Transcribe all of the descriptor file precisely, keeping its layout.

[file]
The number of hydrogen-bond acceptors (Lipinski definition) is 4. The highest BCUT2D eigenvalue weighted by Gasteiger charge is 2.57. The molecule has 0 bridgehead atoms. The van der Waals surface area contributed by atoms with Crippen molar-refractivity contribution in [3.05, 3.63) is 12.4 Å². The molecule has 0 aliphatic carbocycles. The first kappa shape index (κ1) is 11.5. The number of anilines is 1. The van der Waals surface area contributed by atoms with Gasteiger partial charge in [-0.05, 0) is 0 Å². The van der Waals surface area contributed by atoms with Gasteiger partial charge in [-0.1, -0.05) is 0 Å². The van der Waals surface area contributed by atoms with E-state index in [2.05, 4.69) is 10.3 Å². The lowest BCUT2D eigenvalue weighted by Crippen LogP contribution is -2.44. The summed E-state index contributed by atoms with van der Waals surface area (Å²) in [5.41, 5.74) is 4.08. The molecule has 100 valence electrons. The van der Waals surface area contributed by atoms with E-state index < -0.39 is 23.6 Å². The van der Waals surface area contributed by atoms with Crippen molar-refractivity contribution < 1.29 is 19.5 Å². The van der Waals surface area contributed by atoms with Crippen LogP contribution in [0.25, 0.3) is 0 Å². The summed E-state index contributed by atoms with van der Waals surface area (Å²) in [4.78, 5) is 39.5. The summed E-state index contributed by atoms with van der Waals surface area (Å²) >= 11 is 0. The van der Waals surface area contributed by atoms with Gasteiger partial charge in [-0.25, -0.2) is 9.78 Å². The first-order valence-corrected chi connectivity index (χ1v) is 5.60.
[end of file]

The number of hydrogen-bond acceptors (Lipinski definition) is 4. The highest BCUT2D eigenvalue weighted by Gasteiger charge is 2.57. The molecule has 0 bridgehead atoms. The van der Waals surface area contributed by atoms with Crippen molar-refractivity contribution in [3.05, 3.63) is 12.4 Å². The molecule has 0 aliphatic carbocycles. The first kappa shape index (κ1) is 11.5. The number of anilines is 1. The van der Waals surface area contributed by atoms with Gasteiger partial charge in [-0.05, 0) is 0 Å². The van der Waals surface area contributed by atoms with Gasteiger partial charge in [-0.1, -0.05) is 0 Å². The van der Waals surface area contributed by atoms with E-state index in [2.05, 4.69) is 10.3 Å². The lowest BCUT2D eigenvalue weighted by Crippen LogP contribution is -2.44. The summed E-state index contributed by atoms with van der Waals surface area (Å²) in [5.41, 5.74) is 4.08. The molecule has 100 valence electrons. The van der Waals surface area contributed by atoms with E-state index < -0.39 is 23.6 Å². The van der Waals surface area contributed by atoms with Crippen molar-refractivity contribution < 1.29 is 19.5 Å². The van der Waals surface area contributed by atoms with Crippen LogP contribution in [0.25, 0.3) is 0 Å². The summed E-state index contributed by atoms with van der Waals surface area (Å²) in [4.78, 5) is 39.5. The summed E-state index contributed by atoms with van der Waals surface area (Å²) >= 11 is 0. The van der Waals surface area contributed by atoms with Gasteiger partial charge in [-0.25, -0.2) is 9.78 Å². The first-order valence-corrected chi connectivity index (χ1v) is 5.60.